White Turtlehead

White Turtlehead Plant Information


White Turtlehead grows in the following 30 states:

Connecticut, District Of Columbia, Georgia, Illinois, Indiana, Kentucky, Maryland, Minnesota, Mississippi, New Hampshire, North Carolina, Pennsylvania, South Carolina, Vermont, Wisconsin, West Virginia, Alabama, Arkansas, Delaware, Iowa, Maine, Massachusetts, Michigan, Missouri, New Jersey, New York, Ohio, Rhode Island, Tennessee, Virginia

Chelone glabra (white turtlehead) is a species of plant native to North America. Its classification at the family level has in the past been controversial, but as a result of DNA sequence studies, it is now regarded as belonging to family Plantaginaceae (the plantain family).

Chelone glabra is a herbaceous plant found in wetlands and riparian forests of eastern North America with opposite, simple leaves, on stout, upright stems. The flowers are white, borne in late summer and early fall. It has been used as a method of birth control by Abenaki people.[unreliable sourc]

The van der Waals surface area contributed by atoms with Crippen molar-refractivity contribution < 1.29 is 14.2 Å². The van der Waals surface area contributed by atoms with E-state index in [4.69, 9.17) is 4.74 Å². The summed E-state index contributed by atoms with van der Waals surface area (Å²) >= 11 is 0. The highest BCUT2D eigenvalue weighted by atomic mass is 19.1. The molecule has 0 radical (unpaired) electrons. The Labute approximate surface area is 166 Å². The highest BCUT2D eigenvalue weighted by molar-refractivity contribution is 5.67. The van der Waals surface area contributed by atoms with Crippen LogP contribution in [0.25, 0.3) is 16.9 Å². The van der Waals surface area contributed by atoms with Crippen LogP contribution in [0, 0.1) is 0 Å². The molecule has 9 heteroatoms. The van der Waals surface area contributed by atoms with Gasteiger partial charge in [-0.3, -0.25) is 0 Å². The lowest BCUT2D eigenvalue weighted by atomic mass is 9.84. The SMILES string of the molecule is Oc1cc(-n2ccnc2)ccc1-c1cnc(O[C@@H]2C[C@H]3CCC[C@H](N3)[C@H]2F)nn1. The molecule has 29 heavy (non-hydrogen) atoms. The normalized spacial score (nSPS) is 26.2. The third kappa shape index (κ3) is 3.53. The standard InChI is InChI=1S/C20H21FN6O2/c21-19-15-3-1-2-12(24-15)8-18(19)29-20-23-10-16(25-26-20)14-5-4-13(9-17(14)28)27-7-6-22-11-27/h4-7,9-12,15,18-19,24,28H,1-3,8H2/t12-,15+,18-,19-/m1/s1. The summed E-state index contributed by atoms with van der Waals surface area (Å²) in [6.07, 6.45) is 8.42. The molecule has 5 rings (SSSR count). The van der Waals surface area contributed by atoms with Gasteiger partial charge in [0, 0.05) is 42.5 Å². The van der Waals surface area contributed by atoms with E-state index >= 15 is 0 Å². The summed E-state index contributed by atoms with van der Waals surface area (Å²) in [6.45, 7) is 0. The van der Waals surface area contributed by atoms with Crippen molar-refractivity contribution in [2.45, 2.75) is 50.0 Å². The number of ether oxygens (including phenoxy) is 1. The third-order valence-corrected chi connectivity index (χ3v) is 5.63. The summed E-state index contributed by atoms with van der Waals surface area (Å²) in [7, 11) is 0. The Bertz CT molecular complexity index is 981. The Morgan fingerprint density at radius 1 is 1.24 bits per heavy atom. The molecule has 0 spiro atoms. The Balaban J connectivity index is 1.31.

Its native range extends from Georgia to Newfoundland and Labrador and from Mississippi to Manitoba.
It is the primary plant on which the Baltimore Checkerspot Butterfly will lay its eggs (although the butterfly to some extent will use a few other species).
C. glabra is also a foodplant for the sawflies Macrophya nigra (Norton) and Tenthredo grandis (Norton) (Hymenoptera: Tenthredinidae), (Stamp, 1984).
A flea beetle in the genus Dibolia (Coleoptera: Chrysomelidae) has also been shown to feed on C. glabra (Wilcox, 1979).
Chelone glabra is a popular browse plant for deer, although certain other plants such as Eurybia divaricata (white wood aster), Symphyotrichum prenanthoides (crooked-stem aster), and Impatiens capensis (orange jewelweed) are even more preferred by deer. In measuring damage to plants as a way of finding out the level of deer browsing, it is more effective to use a collection of deer browse species rather than just one.

More inforamtion about White Turtlehead.


Partnership leads to more trails at Pigeon River
Lindsay Advocate (press release) (blog)